Settlement Agreement Could Conclude Little Rock Desegregation Cases
On January 13, 2014, the U.S. District Court for the Eastern District of Arkansas approved a settlement agreement that may ultimately conclude Little Rock School Dist. et al. v. Pulaski County School Dist., 4:82-cv-866, one of the longest running desegregation cases in the country. The settlement requires the State of Arkansas to allocate approximately $280 million to three Little Rock-area school districts over the next four years. If these payments are timely made, then the 1989 consent judgment authorizing court oversight of state appropriations and a host of student transfer agreements will be terminated.
The settlement represents the end of an era in the very schools where the national effort to end de jure desegregation began. In 1954, the Supreme Court's landmark decision in Brown v. Board of Education held that de jure segregation of public schools was illegal. Three years later, Little Rock's Central High School was forcibly desegregated. Since that time, the Little Rock School District (LRSD) has labored to end de facto segregation and unequal funding amongst districts.
In 1982, LRSD sued North Little Rock School District (NLRSD), Pulaski County Special School District (PCSSD), and the State of Arkansas. LRSD alleged that continued segregationist policies were harming the district. Following a trial on the merits, the district court held, among other findings, that students from the predominantly black LRSD were denied access to the PCSSD's programs for gifted students. The court further held that boundary lines between districts were manipulated to maintain the LRSD's predominantly black enrollment, which limited opportunities for its students. Little Rock School Dist. v. Pulaski County, 584 F.Supp. 328 (E.D. Ark. 1984). The Eighth Circuit Court of Appeals upheld the trial court's factual findings. However, the appellate court declined to consolidate all three districts. Instead, the Eighth Circuit ordered boundary adjustments, inter-district transfers and the implementation of magnet schools. See 778 F. 2d 404 (8th Cir. 1985).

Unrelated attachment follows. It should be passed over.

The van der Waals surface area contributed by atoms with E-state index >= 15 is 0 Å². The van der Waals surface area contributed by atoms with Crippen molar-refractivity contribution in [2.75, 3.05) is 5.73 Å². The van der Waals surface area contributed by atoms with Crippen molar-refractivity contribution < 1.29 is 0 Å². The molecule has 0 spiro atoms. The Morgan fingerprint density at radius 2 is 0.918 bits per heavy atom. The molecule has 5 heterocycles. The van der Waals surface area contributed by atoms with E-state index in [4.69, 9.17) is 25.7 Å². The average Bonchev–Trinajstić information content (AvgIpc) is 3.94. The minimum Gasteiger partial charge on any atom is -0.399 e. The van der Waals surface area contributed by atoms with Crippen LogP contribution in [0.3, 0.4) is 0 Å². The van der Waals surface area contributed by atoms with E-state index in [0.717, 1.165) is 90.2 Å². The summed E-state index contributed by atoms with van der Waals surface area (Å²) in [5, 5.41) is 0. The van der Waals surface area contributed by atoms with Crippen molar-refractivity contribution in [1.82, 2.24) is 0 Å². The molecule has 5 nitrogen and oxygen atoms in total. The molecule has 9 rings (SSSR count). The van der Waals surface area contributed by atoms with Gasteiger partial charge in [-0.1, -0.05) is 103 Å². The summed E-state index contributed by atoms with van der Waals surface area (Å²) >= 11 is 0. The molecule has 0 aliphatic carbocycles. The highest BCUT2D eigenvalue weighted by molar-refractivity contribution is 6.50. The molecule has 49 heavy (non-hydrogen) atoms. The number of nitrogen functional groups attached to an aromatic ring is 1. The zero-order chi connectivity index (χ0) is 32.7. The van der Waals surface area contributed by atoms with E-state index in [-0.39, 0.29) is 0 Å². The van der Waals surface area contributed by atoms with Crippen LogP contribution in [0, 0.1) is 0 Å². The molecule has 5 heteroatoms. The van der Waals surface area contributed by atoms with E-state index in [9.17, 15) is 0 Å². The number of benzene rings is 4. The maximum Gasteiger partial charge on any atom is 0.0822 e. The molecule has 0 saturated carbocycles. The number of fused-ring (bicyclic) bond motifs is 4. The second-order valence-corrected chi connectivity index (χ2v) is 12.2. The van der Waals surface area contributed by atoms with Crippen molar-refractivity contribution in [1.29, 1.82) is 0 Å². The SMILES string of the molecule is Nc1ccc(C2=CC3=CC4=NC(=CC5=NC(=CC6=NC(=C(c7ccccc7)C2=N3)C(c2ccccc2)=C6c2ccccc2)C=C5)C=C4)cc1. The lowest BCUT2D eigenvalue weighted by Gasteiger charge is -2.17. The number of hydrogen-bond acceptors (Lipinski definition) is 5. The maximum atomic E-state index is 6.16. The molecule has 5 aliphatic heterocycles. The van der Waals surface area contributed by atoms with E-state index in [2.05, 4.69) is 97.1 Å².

Under comprehensive consent judgments entered in 1988 and 1989, NLRSD and PCSSD implemented detailed plans to remedy segregation within their districts, while the State provided substantial funding for an inter-district remedy that included the creation of magnet schools and student transfers. See 921 F. 2d 1371 (8th Cir. 1990). Under these consent decrees, school districts were provided a strong financial incentive to recruit and encourage so-called majority-to-minority voluntary transfers. Under a host of subsequent agreements, each district made substantial progress toward ending segregation, eventually achieving court-recognized unitary status. See, e.g., 561 F.3d 746 (8th Cir. 2009).
In 2012, the State moved for relief from the 1989 consent decrees. The Stated reported disbursements of more than $1 billion to integrate the Pulaski County school districts and argued that no further constitutional violations exist. The District Court denied a motion to dismiss filed by the LRSD and set the matter for an evidentiary hearing. The parties ultimately negotiated a settlement in which the State will provide an additional $70 million in funding each year for the next four years to support existing integration programs. Upon approval by the elected branches of state government, and after more than two decades of remedial action, the State will then be released from its court-imposed obligations and any further liability for its role in a system of state-endorsed segregation in Little Rock.
Stinson Leonard Street LLP attorneys have extensive experience successfully representing states and state agencies in school funding and desegregation lawsuits. One of our attorneys successfully argued before the Supreme Court in Missouri v. Jenkins, 515 U.S. 70 (1995), one of the most prominent, modern desegregation cases. For additional information, please contact a Stinson Leonard Street LLP attorney.